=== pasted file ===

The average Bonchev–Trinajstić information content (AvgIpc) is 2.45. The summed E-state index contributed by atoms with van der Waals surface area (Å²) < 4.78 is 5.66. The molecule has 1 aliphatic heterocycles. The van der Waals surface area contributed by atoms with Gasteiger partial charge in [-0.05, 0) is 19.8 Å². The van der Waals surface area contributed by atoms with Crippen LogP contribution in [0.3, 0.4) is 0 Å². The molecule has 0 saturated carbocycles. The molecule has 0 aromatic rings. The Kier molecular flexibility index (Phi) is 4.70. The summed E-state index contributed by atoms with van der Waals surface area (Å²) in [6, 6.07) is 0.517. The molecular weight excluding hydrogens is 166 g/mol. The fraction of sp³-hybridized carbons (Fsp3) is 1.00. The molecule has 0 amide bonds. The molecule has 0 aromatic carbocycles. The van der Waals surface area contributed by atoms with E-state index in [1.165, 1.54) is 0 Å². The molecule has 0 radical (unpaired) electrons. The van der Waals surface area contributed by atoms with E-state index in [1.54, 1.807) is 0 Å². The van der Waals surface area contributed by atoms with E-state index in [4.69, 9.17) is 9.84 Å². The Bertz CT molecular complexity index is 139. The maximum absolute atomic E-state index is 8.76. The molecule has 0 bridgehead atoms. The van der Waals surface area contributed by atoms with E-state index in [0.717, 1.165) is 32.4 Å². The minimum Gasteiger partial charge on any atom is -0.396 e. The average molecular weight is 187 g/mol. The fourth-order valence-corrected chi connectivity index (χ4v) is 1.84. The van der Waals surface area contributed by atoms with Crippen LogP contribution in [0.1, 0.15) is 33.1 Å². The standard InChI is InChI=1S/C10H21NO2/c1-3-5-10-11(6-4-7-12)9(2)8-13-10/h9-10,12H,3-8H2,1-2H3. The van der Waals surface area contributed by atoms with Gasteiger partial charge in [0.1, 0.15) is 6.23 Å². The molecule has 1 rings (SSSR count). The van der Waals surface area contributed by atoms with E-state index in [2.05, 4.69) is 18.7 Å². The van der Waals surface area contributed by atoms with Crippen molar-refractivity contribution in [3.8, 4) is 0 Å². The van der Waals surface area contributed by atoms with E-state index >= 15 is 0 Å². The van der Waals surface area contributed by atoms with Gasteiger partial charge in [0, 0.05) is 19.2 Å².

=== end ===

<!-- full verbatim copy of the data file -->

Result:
The average Bonchev–Trinajstić information content (AvgIpc) is 2.45. The summed E-state index contributed by atoms with van der Waals surface area (Å²) < 4.78 is 5.66. The molecule has 1 aliphatic heterocycles. The van der Waals surface area contributed by atoms with Gasteiger partial charge in [-0.05, 0) is 19.8 Å². The van der Waals surface area contributed by atoms with Crippen LogP contribution in [0.3, 0.4) is 0 Å². The molecule has 0 saturated carbocycles. The molecule has 0 aromatic rings. The Kier molecular flexibility index (Phi) is 4.70. The summed E-state index contributed by atoms with van der Waals surface area (Å²) in [6, 6.07) is 0.517. The molecular weight excluding hydrogens is 166 g/mol. The fraction of sp³-hybridized carbons (Fsp3) is 1.00. The molecule has 0 amide bonds. The molecule has 0 aromatic carbocycles. The van der Waals surface area contributed by atoms with E-state index in [1.165, 1.54) is 0 Å². The molecule has 0 radical (unpaired) electrons. The van der Waals surface area contributed by atoms with E-state index in [1.54, 1.807) is 0 Å². The van der Waals surface area contributed by atoms with E-state index in [4.69, 9.17) is 9.84 Å². The Bertz CT molecular complexity index is 139. The maximum absolute atomic E-state index is 8.76. The molecule has 0 bridgehead atoms. The van der Waals surface area contributed by atoms with E-state index in [0.717, 1.165) is 32.4 Å². The minimum Gasteiger partial charge on any atom is -0.396 e. The average molecular weight is 187 g/mol. The fourth-order valence-corrected chi connectivity index (χ4v) is 1.84. The van der Waals surface area contributed by atoms with Crippen LogP contribution in [0.1, 0.15) is 33.1 Å². The standard InChI is InChI=1S/C10H21NO2/c1-3-5-10-11(6-4-7-12)9(2)8-13-10/h9-10,12H,3-8H2,1-2H3. The van der Waals surface area contributed by atoms with Gasteiger partial charge in [0.1, 0.15) is 6.23 Å². The molecule has 1 rings (SSSR count). The van der Waals surface area contributed by atoms with E-state index in [2.05, 4.69) is 18.7 Å². The van der Waals surface area contributed by atoms with Crippen molar-refractivity contribution in [3.8, 4) is 0 Å². The van der Waals surface area contributed by atoms with E-state index >= 15 is 0 Å². The van der Waals surface area contributed by atoms with Gasteiger partial charge in [0, 0.05) is 19.2 Å².